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Economic Botany

, Volume 65, Issue 1, pp 76–84 | Cite as

The Role of Organic Acids in the Domestication of Oxalis tuberosa: A New Model for Studying Domestication Resulting in Opposing Crop Phenotypes1

  • E. Jane BradburyEmail author
  • Eve Emshwiller
Review

Abstract

The Role of Organic Acids in the Domestication ofOxalis tuberosa: A New Model for Studying Domestication Resulting in Opposing Crop Phenotypes. Though few crops display directly opposing domesticated phenotypes, these crops may be the key to understanding domestication processes that address conflicting selective pressures in the agricultural ecosystem. Two relatively well-known examples are cassava (Manihot esculenta Crantz), which has high-cyanide and low-cyanide varieties, and potato (Solanum section Petota). Among the potatoes are several species, including the common potato (Solanum tuberosum L.), that have low levels of glycoalkaloids and there are other species of “bitter potato” with elevated levels of glycoalkaloids. We propose that Oxalis tuberosa Molina, “oca,” may represent a third example of such a crop system, with opposing high organic acid and low organic acid cultivars. Each cultivar set has different cultural food preparation practices (“use-categories”), similar to the “use-categories” that have been described for potatoes in the Andes (Brush et al. Economic Botany 35;70–88, 1981; Zimmerer Journal of Biogeography 18;165–178, 1991). Our initial analyses suggest that organic acids in tubers may be an important biochemical difference between use-categories, based on both oxalic acid and pH data. Here, we review our understanding of organic acids in oca tubers, while highlighting areas that merit further investigation.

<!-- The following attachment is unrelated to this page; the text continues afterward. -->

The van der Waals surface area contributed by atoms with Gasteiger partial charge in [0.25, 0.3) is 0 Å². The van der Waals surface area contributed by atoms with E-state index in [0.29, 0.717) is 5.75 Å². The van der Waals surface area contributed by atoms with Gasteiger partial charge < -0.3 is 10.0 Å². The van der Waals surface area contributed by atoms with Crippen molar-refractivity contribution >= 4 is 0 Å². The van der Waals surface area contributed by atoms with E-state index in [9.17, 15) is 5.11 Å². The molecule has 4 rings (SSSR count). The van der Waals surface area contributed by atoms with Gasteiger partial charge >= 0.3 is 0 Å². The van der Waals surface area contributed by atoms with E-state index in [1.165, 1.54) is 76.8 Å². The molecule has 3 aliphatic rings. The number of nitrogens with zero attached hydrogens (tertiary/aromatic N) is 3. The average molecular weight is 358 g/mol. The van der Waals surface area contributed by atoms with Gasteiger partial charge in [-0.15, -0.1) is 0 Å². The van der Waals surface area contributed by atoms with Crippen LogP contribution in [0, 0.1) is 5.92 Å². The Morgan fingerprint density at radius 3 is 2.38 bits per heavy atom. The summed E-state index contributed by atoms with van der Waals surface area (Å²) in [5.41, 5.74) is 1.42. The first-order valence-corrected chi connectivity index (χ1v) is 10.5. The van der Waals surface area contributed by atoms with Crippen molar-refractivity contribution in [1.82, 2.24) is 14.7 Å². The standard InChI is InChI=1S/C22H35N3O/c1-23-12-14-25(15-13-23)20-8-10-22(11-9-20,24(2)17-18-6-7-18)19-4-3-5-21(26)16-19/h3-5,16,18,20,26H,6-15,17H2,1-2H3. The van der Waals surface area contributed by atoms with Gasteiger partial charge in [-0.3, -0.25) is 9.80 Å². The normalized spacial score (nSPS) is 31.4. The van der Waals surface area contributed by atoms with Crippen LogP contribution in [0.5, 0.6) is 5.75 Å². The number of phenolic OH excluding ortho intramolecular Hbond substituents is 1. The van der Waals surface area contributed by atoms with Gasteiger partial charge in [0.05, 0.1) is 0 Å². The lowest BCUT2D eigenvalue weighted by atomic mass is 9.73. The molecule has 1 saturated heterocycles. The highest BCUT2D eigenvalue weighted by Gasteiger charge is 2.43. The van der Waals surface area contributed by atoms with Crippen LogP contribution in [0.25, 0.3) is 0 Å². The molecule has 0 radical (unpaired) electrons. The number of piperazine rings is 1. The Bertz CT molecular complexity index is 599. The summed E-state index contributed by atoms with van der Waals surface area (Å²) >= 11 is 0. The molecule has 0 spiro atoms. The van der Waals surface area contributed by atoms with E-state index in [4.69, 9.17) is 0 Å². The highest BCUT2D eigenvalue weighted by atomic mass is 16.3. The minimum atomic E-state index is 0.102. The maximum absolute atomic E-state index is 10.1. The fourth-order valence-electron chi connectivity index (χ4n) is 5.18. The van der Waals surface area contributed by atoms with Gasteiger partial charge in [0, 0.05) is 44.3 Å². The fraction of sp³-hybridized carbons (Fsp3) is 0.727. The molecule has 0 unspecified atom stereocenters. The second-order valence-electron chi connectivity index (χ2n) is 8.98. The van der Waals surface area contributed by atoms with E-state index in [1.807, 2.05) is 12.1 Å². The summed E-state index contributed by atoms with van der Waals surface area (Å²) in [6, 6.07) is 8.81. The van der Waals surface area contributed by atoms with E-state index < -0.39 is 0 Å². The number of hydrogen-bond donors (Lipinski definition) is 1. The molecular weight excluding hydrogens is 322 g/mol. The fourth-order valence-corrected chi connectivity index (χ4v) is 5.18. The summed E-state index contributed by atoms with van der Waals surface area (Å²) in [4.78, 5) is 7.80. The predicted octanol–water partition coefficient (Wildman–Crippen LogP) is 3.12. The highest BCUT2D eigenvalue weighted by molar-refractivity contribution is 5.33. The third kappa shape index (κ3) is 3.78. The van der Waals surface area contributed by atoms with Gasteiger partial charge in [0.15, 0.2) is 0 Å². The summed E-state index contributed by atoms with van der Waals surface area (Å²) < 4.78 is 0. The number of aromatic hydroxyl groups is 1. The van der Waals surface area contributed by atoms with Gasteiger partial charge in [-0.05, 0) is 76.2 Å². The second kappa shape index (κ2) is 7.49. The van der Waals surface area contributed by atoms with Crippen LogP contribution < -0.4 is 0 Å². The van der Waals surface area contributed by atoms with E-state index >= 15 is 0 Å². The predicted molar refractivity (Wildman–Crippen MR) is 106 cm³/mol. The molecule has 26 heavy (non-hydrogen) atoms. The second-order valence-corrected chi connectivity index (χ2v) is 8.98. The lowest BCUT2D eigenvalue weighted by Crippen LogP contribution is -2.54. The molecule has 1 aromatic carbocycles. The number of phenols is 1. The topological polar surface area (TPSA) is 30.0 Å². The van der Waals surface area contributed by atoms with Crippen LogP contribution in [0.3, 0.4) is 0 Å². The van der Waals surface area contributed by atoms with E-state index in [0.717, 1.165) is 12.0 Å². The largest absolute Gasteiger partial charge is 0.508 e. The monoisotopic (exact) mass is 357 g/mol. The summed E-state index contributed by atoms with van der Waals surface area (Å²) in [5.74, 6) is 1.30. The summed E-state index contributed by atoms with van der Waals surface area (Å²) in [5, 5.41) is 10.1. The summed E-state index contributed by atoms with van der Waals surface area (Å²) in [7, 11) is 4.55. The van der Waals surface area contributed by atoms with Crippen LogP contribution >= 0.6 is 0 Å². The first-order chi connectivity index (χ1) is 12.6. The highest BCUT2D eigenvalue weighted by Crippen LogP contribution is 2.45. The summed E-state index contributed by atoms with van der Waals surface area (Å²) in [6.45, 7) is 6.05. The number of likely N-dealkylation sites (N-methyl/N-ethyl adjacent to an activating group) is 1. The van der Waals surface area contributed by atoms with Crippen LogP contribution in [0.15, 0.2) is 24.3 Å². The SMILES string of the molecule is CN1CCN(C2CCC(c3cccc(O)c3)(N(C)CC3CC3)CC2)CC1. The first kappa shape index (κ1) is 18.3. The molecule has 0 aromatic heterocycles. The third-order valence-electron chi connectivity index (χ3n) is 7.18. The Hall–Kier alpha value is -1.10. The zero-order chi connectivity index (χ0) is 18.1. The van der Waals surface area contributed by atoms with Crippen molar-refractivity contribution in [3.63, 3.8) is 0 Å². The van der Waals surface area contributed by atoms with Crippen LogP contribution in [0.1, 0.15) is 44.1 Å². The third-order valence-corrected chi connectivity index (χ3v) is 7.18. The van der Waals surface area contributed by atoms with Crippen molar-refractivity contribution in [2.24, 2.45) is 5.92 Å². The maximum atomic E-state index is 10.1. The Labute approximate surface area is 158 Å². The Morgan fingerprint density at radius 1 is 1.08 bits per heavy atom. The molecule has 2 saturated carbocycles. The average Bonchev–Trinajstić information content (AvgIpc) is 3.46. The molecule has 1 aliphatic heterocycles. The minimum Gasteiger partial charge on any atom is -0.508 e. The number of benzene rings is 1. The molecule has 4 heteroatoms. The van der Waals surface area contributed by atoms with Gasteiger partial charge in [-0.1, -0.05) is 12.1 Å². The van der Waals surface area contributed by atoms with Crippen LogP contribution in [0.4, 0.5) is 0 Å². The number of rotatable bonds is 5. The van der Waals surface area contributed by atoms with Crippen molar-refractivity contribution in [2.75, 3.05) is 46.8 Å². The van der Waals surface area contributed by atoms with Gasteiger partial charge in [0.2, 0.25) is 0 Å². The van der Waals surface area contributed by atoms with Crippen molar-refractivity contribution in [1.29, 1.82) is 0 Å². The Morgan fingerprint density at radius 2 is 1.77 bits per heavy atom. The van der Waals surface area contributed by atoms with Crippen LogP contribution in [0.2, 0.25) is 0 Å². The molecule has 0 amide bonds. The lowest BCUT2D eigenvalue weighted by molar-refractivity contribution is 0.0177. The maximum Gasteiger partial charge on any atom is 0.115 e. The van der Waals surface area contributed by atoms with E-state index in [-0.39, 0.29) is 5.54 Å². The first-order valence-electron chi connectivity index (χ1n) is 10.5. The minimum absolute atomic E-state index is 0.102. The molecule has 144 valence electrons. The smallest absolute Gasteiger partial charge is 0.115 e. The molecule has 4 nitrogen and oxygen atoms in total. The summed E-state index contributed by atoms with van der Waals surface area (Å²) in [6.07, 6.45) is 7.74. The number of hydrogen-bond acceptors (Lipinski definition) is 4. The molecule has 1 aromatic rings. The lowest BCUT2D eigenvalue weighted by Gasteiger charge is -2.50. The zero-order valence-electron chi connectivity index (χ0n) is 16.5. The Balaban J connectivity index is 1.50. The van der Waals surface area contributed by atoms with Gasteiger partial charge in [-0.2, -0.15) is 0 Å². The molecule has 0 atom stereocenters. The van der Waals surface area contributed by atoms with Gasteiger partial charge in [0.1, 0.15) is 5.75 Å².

Key Words

Oxalis tuberosa domestication artificial selection oxalic acid organic acids folk classification Manihot esculenta Solanum section Petota Peru 

Resumé

Los ácidos orgánicos y la domesticación de Oxalis tuberosa: un nuevo modelo para el estudio de la domesticación que resulta en los fenotipos domésticos opuestos. Aunque pocos cultivos presentan fenotipos domésticos directamente opuestos , estos cultivos pueden ser la clave para entender los procesos de domesticación que muestran conflicto en la presión selectiva en el ecosistema agrícola. Dos ejemplos relativamente bien conocidos son la yuca (Manihot esculenta Crantz), que tiene variedades de alto y bajo contenido de cianuro, y la papa (Solanum sección Petota). Entre las papas hay varias especies, incluyendo la papa común (Solanum tuberosum L.), que tienen bajos niveles de glicoalcaloides mientras otras especies como las "papas amargas", tienen elevados niveles de glicoalcaloides. Nosotros proponemos que Oxalis tuberosa Molina, oca, puede representar un tercer ejemplo de este sistema de cultivo, con niveles altos y bajos de ácidos orgánicos. Cada grupo de variedades de oca tiene diferentes practicas culturales respecto a su preparación como alimentos (categorías de uso), similar a las categorías de uso que se han descrito para las papas en los Andes (Brush et al. Economic Botany 35;70–88, 1981; Zimmerer Journal of Biogeography 18;165–178, 1991). Los análisis iniciales sugieren que los ácidos orgánicos en los tubérculos pueden deberse a una diferencia bioquímica importante entre el uso de categorías basadas en el ácido oxálico y los datos de pH. En este artículo examinamos nuestra interpretación de los ácidos orgánicos en los tubérculos de oca, además de destacar las áreas que merecen mayor investigación.

Notes

Acknowledgements

The authors thank David Tay, Carlos Arbizu, and Francisco Vivanco for providing oca tubers for testing and for granting access to CIP’s germplasm collection and trial fields; Cécile Ané for her indispensable help with statistical analyses; and Kandis Elliot for her help with our figures.

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Copyright information

© The New York Botanical Garden 2010

Authors and Affiliations

  1. 1.Botany DepartmentUniversity of Wisconsin-MadisonMadisonUSA

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